I’m Not Getting Married in My 20s and Here’s Why

I’m Not Getting Married in My 20s and Here’s Why

I want to walk an aisle with the best brain (and heart) possible.


Wedding season is thick this August; social media is a blur of white dresses, first dances, and bouquets, and I've typed the heart emoji more times than I care to admit.

Wildfires may be raging across portions of the U.S., making wedding skies orange and hazy, but love and commitment are raging all the more!

It also seems to be baby season. Facebook, too, likes to remind me of baby bumps and the need for new strollers and maternity photoshoots. Many soon-to-be new mothers were high school peers; many brides are fellow college graduates.

I could not be happier for the humans in my life who are embarking on these ripe, powerful journeys, with men, women, or infants at their sides. I drool as much as the next person over the Instagram stories and social media albums, and I have spent more time than I care to admit wondering if I have the audacity to serve peanut butter cups at my future reception.

But I'm stuck in the middle of this decade everyone keeps talking about, and I'm not panting for someone to slide a ring on my finger. In fact, if I can help it, I'm not getting married in my 20s—like everyone else, it seems, is.

There's nothing wrong with me—I'm not predicting a future of cat companions and china bowls. There's nothing bitter in me, either. Let the ceremonies swirl on, but I won't be the center of any of them just yet. Here's why.

My brain matters more.

Science, time and again, has asserted that our brains are not done firing, meshing, and getting to know themselves until we turn approximately 25 or 26. In fact, studies also suggest that the brain keeps maturing well into our thirties.

Some people like the idea of developing and maturing with their partners. I like this idea too. My vision of an ideal relationship is one that involves a healthy dollop of collaboration and commitment to a partner's ebbs and flows and self-discovery.

Yet this statistic has me a little concerned. I want to walk an aisle with the best brain (and heart) possible. I don't want to walk it one day and then wake up three years later to the firing of opposite neurons, telling me that that really wasn't all that good of an idea.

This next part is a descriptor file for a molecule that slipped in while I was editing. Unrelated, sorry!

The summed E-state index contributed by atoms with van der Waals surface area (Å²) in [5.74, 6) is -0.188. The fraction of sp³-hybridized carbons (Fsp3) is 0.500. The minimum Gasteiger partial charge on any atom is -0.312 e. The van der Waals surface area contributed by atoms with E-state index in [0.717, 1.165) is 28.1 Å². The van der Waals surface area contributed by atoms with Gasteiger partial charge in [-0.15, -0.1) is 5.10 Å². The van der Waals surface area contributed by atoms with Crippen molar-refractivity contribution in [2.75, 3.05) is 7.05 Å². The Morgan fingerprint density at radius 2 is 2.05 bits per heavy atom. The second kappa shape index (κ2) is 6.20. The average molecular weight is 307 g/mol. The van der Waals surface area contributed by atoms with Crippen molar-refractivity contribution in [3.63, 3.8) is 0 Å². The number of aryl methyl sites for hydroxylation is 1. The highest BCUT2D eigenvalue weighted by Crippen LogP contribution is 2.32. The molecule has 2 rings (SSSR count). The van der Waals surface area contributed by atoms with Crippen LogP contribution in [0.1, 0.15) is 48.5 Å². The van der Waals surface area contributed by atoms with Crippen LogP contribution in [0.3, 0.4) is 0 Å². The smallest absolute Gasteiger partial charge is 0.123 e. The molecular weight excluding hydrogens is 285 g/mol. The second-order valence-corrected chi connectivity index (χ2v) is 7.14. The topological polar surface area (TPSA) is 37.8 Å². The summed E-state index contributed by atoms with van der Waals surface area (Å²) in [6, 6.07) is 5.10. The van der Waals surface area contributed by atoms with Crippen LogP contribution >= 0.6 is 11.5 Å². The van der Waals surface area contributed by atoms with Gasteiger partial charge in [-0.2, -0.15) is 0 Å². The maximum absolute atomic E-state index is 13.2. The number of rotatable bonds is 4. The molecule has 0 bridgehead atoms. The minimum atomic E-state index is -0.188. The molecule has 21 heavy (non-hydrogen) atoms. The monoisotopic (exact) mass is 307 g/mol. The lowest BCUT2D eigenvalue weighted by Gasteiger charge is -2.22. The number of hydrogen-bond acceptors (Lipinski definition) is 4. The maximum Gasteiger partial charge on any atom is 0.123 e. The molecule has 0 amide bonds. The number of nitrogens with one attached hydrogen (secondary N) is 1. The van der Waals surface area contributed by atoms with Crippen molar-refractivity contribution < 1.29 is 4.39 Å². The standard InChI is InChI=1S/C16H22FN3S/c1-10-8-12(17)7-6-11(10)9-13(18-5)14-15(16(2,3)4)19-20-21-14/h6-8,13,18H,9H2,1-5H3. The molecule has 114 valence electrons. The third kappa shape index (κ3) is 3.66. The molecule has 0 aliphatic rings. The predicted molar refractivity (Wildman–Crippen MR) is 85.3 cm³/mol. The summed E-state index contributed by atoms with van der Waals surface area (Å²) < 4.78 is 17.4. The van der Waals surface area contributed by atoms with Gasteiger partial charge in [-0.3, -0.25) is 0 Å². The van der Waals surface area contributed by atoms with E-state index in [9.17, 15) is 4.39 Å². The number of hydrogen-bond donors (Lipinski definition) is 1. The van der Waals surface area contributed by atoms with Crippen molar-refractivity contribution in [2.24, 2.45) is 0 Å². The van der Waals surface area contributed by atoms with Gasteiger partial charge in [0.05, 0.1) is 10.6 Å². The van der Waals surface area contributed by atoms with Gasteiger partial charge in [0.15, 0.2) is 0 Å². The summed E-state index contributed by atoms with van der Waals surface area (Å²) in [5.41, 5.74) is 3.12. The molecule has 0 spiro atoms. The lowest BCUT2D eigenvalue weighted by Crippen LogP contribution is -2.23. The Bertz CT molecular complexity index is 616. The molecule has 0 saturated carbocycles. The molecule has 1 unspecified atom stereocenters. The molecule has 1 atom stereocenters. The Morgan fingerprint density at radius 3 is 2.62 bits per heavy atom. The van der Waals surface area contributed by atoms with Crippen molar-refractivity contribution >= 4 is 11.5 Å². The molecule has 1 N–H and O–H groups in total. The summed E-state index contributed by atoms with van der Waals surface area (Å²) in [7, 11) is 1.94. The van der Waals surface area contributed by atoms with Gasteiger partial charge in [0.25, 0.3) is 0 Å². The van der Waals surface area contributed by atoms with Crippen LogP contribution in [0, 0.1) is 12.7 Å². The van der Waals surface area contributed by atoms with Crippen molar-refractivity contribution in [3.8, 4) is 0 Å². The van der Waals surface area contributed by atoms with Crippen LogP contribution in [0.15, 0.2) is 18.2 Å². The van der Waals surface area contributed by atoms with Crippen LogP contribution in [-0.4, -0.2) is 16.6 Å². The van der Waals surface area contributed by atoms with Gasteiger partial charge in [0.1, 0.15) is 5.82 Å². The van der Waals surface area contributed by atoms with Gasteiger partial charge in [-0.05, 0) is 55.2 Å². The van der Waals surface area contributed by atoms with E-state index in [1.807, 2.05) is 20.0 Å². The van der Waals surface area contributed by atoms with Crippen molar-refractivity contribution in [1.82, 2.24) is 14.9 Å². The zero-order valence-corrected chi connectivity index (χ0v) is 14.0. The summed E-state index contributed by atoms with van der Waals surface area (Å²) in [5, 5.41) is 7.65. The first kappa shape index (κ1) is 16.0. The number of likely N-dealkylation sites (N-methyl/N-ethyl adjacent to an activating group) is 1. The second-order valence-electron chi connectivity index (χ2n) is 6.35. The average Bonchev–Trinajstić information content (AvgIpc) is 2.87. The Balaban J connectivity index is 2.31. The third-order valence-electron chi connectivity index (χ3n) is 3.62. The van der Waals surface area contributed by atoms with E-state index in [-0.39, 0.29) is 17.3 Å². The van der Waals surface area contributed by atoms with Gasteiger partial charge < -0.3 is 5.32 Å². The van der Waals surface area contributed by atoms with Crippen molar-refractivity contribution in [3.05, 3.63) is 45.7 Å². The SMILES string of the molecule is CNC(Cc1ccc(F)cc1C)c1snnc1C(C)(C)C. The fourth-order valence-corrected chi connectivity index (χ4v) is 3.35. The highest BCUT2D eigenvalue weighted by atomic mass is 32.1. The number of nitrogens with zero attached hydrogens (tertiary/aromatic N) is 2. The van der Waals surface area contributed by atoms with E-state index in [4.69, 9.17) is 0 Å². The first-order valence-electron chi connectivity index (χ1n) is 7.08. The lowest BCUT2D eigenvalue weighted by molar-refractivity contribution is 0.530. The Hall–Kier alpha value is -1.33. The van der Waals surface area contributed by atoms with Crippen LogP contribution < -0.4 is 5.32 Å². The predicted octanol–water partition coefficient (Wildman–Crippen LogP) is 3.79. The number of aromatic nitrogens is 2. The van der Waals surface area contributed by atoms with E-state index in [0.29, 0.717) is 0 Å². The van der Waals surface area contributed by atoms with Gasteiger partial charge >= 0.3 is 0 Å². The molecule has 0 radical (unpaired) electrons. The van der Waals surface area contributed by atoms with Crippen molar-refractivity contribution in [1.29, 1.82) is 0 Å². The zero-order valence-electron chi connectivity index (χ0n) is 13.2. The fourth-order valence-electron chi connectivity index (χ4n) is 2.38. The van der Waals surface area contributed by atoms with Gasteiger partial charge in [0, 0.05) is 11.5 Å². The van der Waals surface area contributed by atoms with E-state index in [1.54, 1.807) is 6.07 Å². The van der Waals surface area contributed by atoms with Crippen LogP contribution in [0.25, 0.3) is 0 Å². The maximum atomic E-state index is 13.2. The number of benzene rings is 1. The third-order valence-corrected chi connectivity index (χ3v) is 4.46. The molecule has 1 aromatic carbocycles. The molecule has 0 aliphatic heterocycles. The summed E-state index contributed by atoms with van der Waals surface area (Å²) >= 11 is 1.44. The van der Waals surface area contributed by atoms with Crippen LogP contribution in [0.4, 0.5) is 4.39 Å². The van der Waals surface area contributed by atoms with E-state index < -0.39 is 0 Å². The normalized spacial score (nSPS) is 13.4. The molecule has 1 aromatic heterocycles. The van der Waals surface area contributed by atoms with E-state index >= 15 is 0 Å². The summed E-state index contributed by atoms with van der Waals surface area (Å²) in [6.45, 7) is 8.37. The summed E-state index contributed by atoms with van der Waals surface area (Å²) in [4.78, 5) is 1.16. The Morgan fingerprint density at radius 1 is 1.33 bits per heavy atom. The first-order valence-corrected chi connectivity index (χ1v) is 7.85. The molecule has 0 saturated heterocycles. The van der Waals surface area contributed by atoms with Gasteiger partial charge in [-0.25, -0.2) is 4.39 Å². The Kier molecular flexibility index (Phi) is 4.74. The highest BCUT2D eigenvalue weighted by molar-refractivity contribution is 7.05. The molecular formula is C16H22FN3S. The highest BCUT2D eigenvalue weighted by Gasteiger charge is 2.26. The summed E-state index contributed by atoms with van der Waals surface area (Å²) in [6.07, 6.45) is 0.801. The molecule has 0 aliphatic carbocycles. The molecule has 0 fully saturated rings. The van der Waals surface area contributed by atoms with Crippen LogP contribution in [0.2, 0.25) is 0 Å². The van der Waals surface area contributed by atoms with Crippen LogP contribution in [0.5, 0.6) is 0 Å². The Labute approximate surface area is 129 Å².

I want to offer my future person the best version of myself, at this point in time, on this whirling globe of change. I like to think that that best version of myself also contains wizened, matured neurology, too. I want my partner to feel the same way. Offering anything less is like offering a deflated flan to someone on Christmas (sad).

I've gotten really close with divorce.

My parents divorced during my first year of college. This is no shocking news. After all, America's current divorce rate hovers between forty and fifty percent of all married couples.

Let's just say I got up close and personal with the shards of divorce. At the time I couldn't see it, but now I realize that divorce was the painful solution to a pressing need: my parents' individual needs to honor themselves because they didn't get a chance to do that before saying I do.

A very dear childhood friend got married at 21 and divorced a year or two later, for a similar reason. I was there as she prepared for the divorce; I was there when she told me that what she had really wanted, all along, was to finish her degree, pursue a career, get to know herself.

My heart broke, in the end, for the fact that divorce had to be the pathway to these lovely humans' self-knowledge.

I know divorce is unavoidable for some individuals. In some cases, it is the only exit for people in abusive or dangerous situations. Yet I don't want it to be my band-aid for not taking the time I need with myself.

I am vital and I need answers.

I graduated from college five years ago, but that doesn't make it far away. I feel as if I was skimming syllabi and dozing in lecture halls a mere week ago. I miss the thrill and ride of college life, sometimes, its vitality, and then I realize that I still have it all—the undergraduate's desire to learn, to travel, to keep seeking.

I'll have these desires and this vitality for years to come. I'm not saying that marriage won't permit me to be vital. But there's a difference between individual vitality and vital partnership.